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Old 01-31-2010, 08:28 AM
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Lightbulb "Avoid virus tips" handout to customers

I saw a good suggestion from "PR Tech" on the front page with regards to creating a hand out to customers to help them avoid getting another virus or similar in the future.

I have started to create such a thing noting idea's from other web pages but thought it would be good to share with the forum in such that we can all participate in creating it with suggestions and amendments.

Three notes I feel are important to point out:

1: This is for an end user. It should be kept as simple as possible for them to easily understand.

2: All content should remain on one A4 page only.

3: No one holds or can claim copyright to this. This is open to anyone who wishes to use it in what ever way they see fit.


With that out of the way, this is what I have so far, suggestions?



Tips to avoid getting infected by a Virus or Spyware

1: Install an Anti-Virus/Anti-Spyware program. Be sure to keep this up to date and do weekly full scans.

2: Set up your Windows Update to automatically download patches and upgrades. This will allow your computer to automatically download any updates to both the operating system (i.e. Windows) and Internet Explorer. These updates fix security holes in both pieces of software.

3: Install and use an alternative web browser such as "Firefox" or "Google chrome" which generally pose less of a security risk.

Doing the above is the basic minimum that you should do to help protect your computer but will not guarantee 100% protection. To further reduce the possibility of getting a virus or similar please read the following advice:

1: Email is a common way of getting infected
Whilst you can safely open an Email, NEVER click on a link within it or open an attachment that you are not positive is from a trusted source.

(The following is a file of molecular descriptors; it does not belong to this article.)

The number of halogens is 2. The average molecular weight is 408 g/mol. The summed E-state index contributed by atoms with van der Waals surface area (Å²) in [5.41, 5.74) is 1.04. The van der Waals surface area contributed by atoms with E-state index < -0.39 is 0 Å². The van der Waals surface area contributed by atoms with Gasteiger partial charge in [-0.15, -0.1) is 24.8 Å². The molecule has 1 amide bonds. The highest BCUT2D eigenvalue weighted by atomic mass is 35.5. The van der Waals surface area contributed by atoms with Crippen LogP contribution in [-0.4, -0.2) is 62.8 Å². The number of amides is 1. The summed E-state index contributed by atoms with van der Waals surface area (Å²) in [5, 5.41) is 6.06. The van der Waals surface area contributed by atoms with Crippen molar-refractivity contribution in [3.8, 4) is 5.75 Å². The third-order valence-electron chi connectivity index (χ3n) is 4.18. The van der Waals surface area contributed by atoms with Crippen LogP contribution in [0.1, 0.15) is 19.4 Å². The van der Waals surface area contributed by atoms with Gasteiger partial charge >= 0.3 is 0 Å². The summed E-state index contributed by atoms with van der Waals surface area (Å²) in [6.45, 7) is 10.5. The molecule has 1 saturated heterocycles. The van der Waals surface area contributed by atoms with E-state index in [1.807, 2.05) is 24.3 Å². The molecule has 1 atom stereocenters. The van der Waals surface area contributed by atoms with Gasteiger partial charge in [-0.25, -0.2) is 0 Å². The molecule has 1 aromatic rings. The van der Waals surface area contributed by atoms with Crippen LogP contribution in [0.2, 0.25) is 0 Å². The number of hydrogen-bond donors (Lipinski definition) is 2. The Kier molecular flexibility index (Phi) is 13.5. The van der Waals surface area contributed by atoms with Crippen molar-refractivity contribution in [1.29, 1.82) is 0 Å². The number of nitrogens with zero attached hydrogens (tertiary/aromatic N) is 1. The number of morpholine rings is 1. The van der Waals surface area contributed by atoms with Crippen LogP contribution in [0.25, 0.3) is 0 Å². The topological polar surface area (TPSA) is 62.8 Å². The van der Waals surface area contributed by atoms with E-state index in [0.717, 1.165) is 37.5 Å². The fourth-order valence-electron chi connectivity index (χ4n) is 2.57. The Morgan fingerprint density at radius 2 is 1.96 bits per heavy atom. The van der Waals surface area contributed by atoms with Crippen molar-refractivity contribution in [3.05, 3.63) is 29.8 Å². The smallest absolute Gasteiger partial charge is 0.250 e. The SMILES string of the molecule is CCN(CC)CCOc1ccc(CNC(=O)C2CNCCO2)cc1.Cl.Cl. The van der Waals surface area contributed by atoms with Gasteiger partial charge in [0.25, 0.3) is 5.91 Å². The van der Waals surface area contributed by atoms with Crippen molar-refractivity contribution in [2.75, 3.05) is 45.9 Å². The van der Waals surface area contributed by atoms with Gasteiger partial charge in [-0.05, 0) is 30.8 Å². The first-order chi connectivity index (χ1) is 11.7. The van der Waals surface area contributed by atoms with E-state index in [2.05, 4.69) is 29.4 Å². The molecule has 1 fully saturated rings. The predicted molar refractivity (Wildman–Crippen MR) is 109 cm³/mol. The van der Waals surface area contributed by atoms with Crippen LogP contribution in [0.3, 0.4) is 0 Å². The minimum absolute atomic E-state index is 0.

Here are 2 scenarios:

I. You get an Email from someone you DON'T know. You open it. It tells you (or, persuades you) to click on a link in the Email. You do so. That is when you get infected. Frequently, the Email appears to be from a bank or a company you know. Do not fall for this. Businesses do not normally send unsolicited Email.

II. You get (what appears to be) an Email from someone you DO know. Unknown to you, a virus generated that Email (and not your friend). It could be that your friend's computer is infected, but, not always. Obviously, the actual Email writer doesn't know you and cannot say anything personal to you, so, typically, it says something like "Click on this link for some important information... “. You are now infected.

If in doubt, delete the Email.

2: Instant messengers. The same caution should be used with opening links and attachments as Emails.

3: Web sites
Visiting Adult, Free game or gambling sites pose a high risk of infection. In addition, do not download software or “Addons” from web sites that you are unfamiliar with. This includes sites such as “Facebbook” and “Myspace”.

4: Do not click on sudden pop-up windows whilst browsing the internet.

5: Do not use disks or usb drives that other people give you.
They could be infected with a virus. Of course, you can run a virus scan on it first, but Anti-Virus programs are not 100% effective.

6: Stay away from file-sharing sites.
Sites that distribute illegal software, music, or movies are known to be riddled with viruses. This includes torrents or other forms of P2P activities (Limewire for example). Staying away from these sites and programs is in your computer's health's best interest, as well as a good way to avoid being sued for copyright violation.

The above advice is generally good practice to follow but is not a 100% guarantee that your computer will not get infected again in the future, however, by following these tips you minimise the possibility greatly.
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Last edited by MM PC Solutions; 02-01-2010 at 10:23 AM. Reason: Amendments added